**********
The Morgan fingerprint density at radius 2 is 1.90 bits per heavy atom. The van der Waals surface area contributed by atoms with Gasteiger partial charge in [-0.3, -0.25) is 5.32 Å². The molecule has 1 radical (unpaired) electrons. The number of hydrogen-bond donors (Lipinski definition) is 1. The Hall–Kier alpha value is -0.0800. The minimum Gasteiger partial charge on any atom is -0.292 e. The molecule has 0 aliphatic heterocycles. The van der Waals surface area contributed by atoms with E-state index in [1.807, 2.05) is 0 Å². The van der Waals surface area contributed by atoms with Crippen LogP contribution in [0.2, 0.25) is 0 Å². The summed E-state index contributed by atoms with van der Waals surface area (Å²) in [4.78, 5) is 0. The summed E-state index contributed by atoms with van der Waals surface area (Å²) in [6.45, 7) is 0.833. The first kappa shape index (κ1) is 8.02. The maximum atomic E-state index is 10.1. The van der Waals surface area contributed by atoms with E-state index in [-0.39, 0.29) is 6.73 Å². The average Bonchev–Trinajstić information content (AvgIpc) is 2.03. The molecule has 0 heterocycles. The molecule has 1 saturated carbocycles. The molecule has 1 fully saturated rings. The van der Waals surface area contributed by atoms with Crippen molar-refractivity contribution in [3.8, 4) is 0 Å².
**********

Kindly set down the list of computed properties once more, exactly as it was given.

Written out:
The Morgan fingerprint density at radius 2 is 1.90 bits per heavy atom. The van der Waals surface area contributed by atoms with Gasteiger partial charge in [-0.3, -0.25) is 5.32 Å². The molecule has 1 radical (unpaired) electrons. The number of hydrogen-bond donors (Lipinski definition) is 1. The Hall–Kier alpha value is -0.0800. The minimum Gasteiger partial charge on any atom is -0.292 e. The molecule has 0 aliphatic heterocycles. The van der Waals surface area contributed by atoms with E-state index in [1.807, 2.05) is 0 Å². The van der Waals surface area contributed by atoms with Crippen LogP contribution in [0.2, 0.25) is 0 Å². The summed E-state index contributed by atoms with van der Waals surface area (Å²) in [4.78, 5) is 0. The summed E-state index contributed by atoms with van der Waals surface area (Å²) in [6.45, 7) is 0.833. The first kappa shape index (κ1) is 8.02. The maximum atomic E-state index is 10.1. The van der Waals surface area contributed by atoms with E-state index in [-0.39, 0.29) is 6.73 Å². The average Bonchev–Trinajstić information content (AvgIpc) is 2.03. The molecule has 0 heterocycles. The molecule has 1 saturated carbocycles. The molecule has 1 fully saturated rings. The van der Waals surface area contributed by atoms with Crippen molar-refractivity contribution in [3.8, 4) is 0 Å².